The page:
Most vegetables need the 6-8 hours of direct sunlight window to grow, leafy greens are the few ones that can get away with less. If not enough sunlight reaches the site, the carrots will tend to grow bigger leaves to increase photosynthesis and smaller roots (which is the part of the carrot that we eat), and we don’t want that.

Spacing and thinning

A big mistake many gardeners make is being afraid of removing or disposing of seedlings. A very important part of gardening is removing the old and giving space for the new. Plants and people need space to grow and thrive. If not enough space is given, you will harvest small stunted plants. A good rule of thumb is planting 16 carrots per square foot. This means that you should have at least 3 inches between carrots.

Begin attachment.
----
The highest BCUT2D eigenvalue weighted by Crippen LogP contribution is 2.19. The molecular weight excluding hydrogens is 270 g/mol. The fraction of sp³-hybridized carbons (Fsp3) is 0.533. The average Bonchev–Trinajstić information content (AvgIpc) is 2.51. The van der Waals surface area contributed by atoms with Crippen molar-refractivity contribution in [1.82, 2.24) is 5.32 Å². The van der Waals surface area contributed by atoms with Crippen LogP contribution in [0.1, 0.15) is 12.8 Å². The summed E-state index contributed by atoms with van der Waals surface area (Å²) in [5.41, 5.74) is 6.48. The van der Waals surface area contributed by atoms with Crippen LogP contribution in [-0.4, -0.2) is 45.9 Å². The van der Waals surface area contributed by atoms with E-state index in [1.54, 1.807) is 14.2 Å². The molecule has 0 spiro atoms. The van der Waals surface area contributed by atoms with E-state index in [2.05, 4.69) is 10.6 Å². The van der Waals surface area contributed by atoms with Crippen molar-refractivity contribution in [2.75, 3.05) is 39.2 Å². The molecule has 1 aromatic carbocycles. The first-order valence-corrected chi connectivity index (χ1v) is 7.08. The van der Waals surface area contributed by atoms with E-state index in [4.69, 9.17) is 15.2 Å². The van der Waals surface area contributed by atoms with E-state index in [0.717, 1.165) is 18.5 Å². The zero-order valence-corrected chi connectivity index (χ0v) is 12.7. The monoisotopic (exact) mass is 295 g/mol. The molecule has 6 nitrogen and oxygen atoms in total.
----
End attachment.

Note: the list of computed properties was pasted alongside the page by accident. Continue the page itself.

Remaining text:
To ensure that you are giving your plants enough space, you can either space them properly as you plant them or thin them out using scissors to cut the excess seedlings. Or you can use something like a plant ruler to space the seeds properly. I personally hate thinning as it’s tedious, so I tend to try to space the plants correctly. Using nonpelleted seeds makes the process a little harder.

Carrot varieties

There are many different varieties and colors of carrots.

Yellow carrots

  • Uzbek golden carrot
  • Jaune obtuse du doubs carrot

Purple carrots

  • Black nebula
  • Pusa asita

Red carrots

  • Cosmic purple
  • Kyoto red

Orange carrots

  • Manpukuji – giant carrots originated in Japan
  • New Kuroda – heat resistant variety

White carrots

  • Kuttiger carrot
  • Lunar white carrot

Pellet vs nonpelleted carrot seeds